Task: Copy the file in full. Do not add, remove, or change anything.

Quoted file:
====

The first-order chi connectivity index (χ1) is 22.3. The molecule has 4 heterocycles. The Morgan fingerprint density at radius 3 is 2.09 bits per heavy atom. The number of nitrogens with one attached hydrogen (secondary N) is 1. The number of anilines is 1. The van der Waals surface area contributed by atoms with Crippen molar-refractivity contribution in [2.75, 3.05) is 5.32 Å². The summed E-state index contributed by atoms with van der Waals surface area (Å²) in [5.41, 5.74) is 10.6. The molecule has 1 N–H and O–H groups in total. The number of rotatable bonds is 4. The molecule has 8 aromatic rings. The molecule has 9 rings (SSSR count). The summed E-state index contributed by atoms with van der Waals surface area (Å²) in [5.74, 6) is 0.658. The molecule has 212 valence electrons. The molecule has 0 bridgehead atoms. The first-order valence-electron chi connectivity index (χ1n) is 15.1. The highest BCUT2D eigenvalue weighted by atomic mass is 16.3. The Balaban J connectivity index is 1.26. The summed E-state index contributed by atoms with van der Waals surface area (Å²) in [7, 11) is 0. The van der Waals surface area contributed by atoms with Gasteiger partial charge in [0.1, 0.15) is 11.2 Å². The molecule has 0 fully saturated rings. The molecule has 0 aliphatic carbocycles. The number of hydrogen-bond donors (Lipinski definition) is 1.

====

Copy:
The first-order chi connectivity index (χ1) is 22.3. The molecule has 4 heterocycles. The Morgan fingerprint density at radius 3 is 2.09 bits per heavy atom. The number of nitrogens with one attached hydrogen (secondary N) is 1. The number of anilines is 1. The van der Waals surface area contributed by atoms with Crippen molar-refractivity contribution in [2.75, 3.05) is 5.32 Å². The summed E-state index contributed by atoms with van der Waals surface area (Å²) in [5.41, 5.74) is 10.6. The molecule has 1 N–H and O–H groups in total. The number of rotatable bonds is 4. The molecule has 8 aromatic rings. The molecule has 9 rings (SSSR count). The summed E-state index contributed by atoms with van der Waals surface area (Å²) in [5.74, 6) is 0.658. The molecule has 212 valence electrons. The molecule has 0 bridgehead atoms. The first-order valence-electron chi connectivity index (χ1n) is 15.1. The highest BCUT2D eigenvalue weighted by atomic mass is 16.3. The Balaban J connectivity index is 1.26. The summed E-state index contributed by atoms with van der Waals surface area (Å²) in [7, 11) is 0. The van der Waals surface area contributed by atoms with Gasteiger partial charge in [0.1, 0.15) is 11.2 Å². The molecule has 0 fully saturated rings. The molecule has 0 aliphatic carbocycles. The number of hydrogen-bond donors (Lipinski definition) is 1.